This is what one of the worst exploded ones looked like after we cleaned up the spilled custard around it and put it on a plate. They still taste really good, but look fairly awful. The dough on top was so thin the moisture from the custard kept it from browning. I tended to put the more floured side of the dough disks inside, hoping it would keep the dough from absorbing the custard much (or hoping the custard would keep the dry, floured part from being too dry), but I don't know how much that matters.
Inside, the prettiest ones looked like that, so you can still see where the dough rose up into the middle, they just somehow managed to avoid breaking. A perfect one would have a creamy custard centre surrounded by an even layer of bread (though I kind of wonder if the ones that look like that are made by machine).
So, at the end of the ordeal, we had 4 baking sheets of sweet rolls in various states of explosion. My sister picked out the 24 prettiest for our parents to take to their party (where they were a hit, once it was explained what the oozing green stuff was), and we ended up not going to the Madison Japan Association meeting because it tends to be horribly boring, though the food's good. Instead, we packed the rolls into plastic containers and drove around delivering them to friends, who seemed very appreciative.
Matcha Cream Pan - 抹茶クリームパン
[ Original Japanese Recipe ]
(I'd recommend taking a look at that recipe, even if you can't read Japanese, because it has a lot of nice pictures of every step of production.)
(makes 12 filled rolls)
(Original metric measurements are in parentheses. My conversions seem decently accurate, except for the egg wash, where I just tossed more-or-less equal amounts of egg white and water in a bowl.)
Milk – 1 1/4 cups (300ml)
Vanilla extract – 1/2 teaspoon (I used a vanilla bean)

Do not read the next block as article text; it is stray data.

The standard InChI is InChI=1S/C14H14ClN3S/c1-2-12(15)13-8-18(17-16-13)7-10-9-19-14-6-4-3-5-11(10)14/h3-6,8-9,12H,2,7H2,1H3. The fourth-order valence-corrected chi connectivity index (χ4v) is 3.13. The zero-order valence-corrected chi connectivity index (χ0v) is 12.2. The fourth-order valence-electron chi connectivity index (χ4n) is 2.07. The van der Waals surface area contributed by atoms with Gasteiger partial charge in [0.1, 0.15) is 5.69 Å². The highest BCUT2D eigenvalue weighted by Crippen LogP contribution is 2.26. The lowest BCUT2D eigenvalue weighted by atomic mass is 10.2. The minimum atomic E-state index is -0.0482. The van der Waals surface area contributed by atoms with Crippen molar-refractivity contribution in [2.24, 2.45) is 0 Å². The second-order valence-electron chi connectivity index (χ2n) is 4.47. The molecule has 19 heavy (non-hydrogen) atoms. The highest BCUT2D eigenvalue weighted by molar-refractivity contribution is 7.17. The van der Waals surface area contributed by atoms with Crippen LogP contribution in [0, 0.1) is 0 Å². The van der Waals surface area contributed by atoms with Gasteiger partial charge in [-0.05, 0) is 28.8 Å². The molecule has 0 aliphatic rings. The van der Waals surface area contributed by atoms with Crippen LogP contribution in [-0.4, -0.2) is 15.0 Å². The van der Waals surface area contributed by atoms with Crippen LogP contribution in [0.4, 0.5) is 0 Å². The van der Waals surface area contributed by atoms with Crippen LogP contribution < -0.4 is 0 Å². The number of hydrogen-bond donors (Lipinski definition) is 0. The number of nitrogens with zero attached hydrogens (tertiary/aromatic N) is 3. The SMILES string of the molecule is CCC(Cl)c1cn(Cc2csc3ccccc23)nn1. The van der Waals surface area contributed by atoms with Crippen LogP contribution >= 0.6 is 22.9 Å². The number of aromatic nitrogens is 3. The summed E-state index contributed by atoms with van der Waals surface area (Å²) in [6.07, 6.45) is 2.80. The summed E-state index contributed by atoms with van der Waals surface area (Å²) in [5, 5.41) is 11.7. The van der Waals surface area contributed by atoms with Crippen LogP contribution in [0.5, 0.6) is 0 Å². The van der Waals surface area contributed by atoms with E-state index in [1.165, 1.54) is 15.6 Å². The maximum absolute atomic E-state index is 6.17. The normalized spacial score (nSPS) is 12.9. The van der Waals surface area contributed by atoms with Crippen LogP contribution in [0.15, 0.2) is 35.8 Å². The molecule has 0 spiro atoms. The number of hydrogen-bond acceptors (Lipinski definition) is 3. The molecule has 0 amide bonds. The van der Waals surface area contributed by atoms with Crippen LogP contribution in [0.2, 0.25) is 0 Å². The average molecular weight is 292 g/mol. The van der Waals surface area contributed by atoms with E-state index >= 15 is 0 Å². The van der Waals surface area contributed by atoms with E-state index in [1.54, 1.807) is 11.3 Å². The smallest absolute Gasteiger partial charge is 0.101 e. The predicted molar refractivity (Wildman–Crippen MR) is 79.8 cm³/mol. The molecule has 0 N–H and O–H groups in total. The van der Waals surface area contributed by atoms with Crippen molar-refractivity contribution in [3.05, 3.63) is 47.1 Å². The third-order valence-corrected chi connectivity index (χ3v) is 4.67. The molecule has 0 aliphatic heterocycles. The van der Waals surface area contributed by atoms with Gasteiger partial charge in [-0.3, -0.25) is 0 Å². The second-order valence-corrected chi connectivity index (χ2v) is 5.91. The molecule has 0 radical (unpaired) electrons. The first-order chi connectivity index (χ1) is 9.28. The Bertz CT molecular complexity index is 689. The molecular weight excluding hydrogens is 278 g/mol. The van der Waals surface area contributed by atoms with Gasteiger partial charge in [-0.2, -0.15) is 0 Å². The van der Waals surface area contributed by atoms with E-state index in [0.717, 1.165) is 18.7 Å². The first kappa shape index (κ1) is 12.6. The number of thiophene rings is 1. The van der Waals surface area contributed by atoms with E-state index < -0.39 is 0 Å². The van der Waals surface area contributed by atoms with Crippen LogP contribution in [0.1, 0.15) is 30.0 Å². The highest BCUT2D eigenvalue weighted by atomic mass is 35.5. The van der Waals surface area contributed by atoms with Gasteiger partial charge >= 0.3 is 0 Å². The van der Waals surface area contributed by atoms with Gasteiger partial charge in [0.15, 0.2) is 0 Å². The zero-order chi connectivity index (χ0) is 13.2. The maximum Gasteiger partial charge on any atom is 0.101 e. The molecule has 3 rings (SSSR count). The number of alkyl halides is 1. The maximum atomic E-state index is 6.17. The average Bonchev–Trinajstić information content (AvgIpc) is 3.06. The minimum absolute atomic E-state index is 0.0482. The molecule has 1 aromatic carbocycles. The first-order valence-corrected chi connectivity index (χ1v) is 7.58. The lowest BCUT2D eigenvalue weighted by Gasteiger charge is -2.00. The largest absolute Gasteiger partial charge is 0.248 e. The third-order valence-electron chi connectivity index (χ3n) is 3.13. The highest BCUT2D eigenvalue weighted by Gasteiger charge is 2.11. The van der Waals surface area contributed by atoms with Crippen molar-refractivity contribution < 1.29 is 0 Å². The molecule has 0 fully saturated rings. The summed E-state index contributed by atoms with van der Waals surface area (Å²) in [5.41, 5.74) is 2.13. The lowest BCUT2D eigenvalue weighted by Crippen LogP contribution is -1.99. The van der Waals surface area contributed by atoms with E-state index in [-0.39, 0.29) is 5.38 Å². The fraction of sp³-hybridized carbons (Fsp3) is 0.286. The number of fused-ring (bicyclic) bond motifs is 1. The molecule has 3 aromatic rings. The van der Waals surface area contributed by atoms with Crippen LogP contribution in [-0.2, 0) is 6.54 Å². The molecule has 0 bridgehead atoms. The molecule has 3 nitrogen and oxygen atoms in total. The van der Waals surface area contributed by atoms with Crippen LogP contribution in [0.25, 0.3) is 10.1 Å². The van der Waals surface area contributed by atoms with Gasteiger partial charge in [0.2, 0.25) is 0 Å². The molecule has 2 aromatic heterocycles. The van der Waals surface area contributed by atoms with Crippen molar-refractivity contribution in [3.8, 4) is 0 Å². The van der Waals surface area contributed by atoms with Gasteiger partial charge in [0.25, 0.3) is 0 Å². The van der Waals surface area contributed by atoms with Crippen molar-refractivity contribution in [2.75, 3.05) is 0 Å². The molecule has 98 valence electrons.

Egg yolks – 3
Caster sugar – 1/2 cup (75g)
Flour – 1/4 cup (30g)
Cornstarch – 1 heaping tablespoon (10g)
Unsalted butter – 1/4 cup (60g)
Brandy – 1 tablespoon
Chocolate, bittersweet, broken into pieces – 20g
Green tea powder (matcha) – 1 t.
Instant dry yeast - about 2 teaspoons, just short of one package instant (5g)
Warm water – 3/4 cup plus 1 tablespoon (195ml)
Bread flour – 2 3/4 cup (375g)
Sugar – 1/3 cup plus 1 tablespoon (75g)
Salt – a heaping half-teaspoon (4g)
Skim milk – 2 teaspoons (12g)
Egg – one (38g)
Unsalted butter – 2 1/2 tablespoons (36g)
egg whites – 1 tablespoon (20g)
water – 1 tablespoon (2 teaspoons)
Vegetable oil, as needed.
Flour for surfaces
- mix the instant dry yeast and warm water in a bowl and set aside
- warm the butter to room temperature
1. Making the custard: pour the milk and vanilla extract in a pot, and heat to near-boiling, stirring frequently.
2. Mix together the egg yolks and caster sugar in a large bowl, then sift in the flour and cornstarch.
3. Stir until all the dry ingredients have been absorbed, then gradually pour in the warm milk from step 1.
4. Return the mixture to the pot, and warm on a medium flame until just boiled. (If there are any lumps, stir them out with a whisk.) Remove from heat and use a whisk to melt the butter in. Pour back into a bowl.
5.Divide into three equal portions. To one, add the pieces of chocolate and stir until smooth. To another add the green tea powder. Once they have cooled, add one teaspoon of brandy to each and stir. Put them in the refrigerator. (The recipe suggests keeping them in pastry tubes - I say that's for fools, and left the custard in a bowl.)
6. Making the dough: Add the flour, skim milk, and salt to a bowl and mix with a whisk. Add the sugar, yeast-in-warm-water, and beaten egg, and stir with a wooden spoon. Once it is mixed together, turn onto a floured surface and knead until smooth and the gluten is beginning to develop.
7. Flatten the dough, then put the unsalted butter on top, and knead, massaging the butter into the dough. Once the butter has been fully worked in, continue to knead until the gluten has formed and the dough is smooth. (The dough should pass the windowpane test.)
8. Form a ball of the dough and place in a bowl coated in vegetable oil. Turn to coat, cover with plastic wrap, and let rise 40 minutes in a warm place.
9. Punch the dough down gently to get the gas out, cover in plastic wrap and let rest about 15 minutes.
10. Divide the dough into twelve equally sized (60g) balls. Press into disks, cover, and let rest about 15 minutes.
11. Press the disks flat onto a lightly floured surface with the palm of your hand. Use a roller to flatten them into circles.
12. Put some custard on the centre of each circle and close the dough around the cream. Carefully seal up the opening.
13. Place the filled dough, sealed side down, on a baking sheet covered with parchment. Group one of each of the three flavours of filling together and join them in a trefoil. Cover gently with plastic wrap and let sit 30-40 minutes in a warm place to rise again.
14. Preheat the oven to 400*F (200*C), brush dough with egg wash, and cook at 400*F (200*C) for 10-15 minutes. Remove and allow to cool. (Though they taste best fresh out of the oven.)